London: Breastfeeding premature babies -often born with an abnormal heart - may improve their long-term cardiac structure and function, a new study has
Researchers have previously shown that, in adult life, the hearts of people who were born very preterm have smaller chambers, thicker walls and reduced function. The changes in the heart are thought to emerge in the first few months after birth.
Scientists wanted to explore whether the way the baby was fed during this time might be able to alter how the heart develops.
"We already had data on more than 900 individuals who were followed since birth as part of an earlier study, which started in 1982, on the effects of different feeding regimes in preterm infants," said Adam Lewandowski from Oxford
University in the UK.
From the original group, now in their early- to mid-twenties, 102 people took part in the study. A further 102 people of similar age who had not been born prematurely were also recruited.
The findings showed that while those who had been born early had reduced heart volumes and function compared to those born at term, the reduction was considerably less in people who had been exclusively fed on breastmilk compared to those fed only on formula milk, researchers said.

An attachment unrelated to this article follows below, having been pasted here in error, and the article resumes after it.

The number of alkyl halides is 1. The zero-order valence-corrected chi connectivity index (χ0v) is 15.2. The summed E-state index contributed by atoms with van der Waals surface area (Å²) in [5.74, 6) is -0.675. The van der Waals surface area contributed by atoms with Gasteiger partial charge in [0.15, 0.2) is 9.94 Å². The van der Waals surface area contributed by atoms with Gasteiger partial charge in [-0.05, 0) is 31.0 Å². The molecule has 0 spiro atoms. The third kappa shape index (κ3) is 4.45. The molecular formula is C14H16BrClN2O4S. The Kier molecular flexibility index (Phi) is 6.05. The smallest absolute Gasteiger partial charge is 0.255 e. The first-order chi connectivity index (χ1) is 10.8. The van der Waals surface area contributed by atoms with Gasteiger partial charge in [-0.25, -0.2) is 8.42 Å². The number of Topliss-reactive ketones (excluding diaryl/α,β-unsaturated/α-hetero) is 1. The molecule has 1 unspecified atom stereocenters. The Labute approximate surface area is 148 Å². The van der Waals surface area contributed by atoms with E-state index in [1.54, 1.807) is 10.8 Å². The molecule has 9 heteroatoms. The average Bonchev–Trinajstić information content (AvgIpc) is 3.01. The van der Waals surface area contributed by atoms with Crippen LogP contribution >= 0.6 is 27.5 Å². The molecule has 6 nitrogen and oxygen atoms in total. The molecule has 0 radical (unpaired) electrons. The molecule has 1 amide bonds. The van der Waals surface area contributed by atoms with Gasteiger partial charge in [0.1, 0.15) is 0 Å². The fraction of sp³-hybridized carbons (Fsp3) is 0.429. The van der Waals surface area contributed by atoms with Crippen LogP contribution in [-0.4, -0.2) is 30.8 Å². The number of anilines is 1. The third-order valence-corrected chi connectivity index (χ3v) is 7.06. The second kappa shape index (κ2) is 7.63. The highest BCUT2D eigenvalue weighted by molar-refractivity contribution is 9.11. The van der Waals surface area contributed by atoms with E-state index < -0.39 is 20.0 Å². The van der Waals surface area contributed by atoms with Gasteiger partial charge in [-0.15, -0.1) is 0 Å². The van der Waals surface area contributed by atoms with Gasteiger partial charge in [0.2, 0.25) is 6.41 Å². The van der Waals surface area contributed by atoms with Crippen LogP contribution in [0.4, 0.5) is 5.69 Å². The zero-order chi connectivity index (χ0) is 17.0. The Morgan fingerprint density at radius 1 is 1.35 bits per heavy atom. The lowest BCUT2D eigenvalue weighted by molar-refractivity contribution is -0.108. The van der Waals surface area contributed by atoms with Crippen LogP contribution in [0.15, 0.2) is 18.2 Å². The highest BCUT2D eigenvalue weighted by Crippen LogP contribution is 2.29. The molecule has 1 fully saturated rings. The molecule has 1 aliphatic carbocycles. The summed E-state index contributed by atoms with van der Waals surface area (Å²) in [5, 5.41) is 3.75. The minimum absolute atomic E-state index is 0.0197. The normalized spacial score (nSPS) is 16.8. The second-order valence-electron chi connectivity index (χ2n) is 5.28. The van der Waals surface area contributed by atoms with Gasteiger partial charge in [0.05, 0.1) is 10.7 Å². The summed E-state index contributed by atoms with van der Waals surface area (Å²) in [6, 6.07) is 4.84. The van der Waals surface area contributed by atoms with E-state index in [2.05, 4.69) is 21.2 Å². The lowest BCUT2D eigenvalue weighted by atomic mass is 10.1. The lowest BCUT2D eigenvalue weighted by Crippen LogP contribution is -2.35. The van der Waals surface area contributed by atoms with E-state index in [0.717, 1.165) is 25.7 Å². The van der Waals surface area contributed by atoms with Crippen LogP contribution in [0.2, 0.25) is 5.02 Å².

Furthermore, in those fed a combination of breastmilk and formula, the more breastmilk consumed in the diet as babies the better their heart structure and function as adults, they said.
After analysing the results to take into account other factors that might have affected heart volume and function, breastfeeding and the amount of breastmilk in the diet was still clearly associated with better heart volume and function
when compared to formula feeding.
"Even the best baby formula lacks some of the growth factors, enzymes and antibodies that breastmilk provides to developing babies," said Lewandowski.
"These results show that even in people whose premature birth has inevitably affected their development, breastfeeding may be able to improve heart development," he added.
The findings were published in the journal Pediatrics....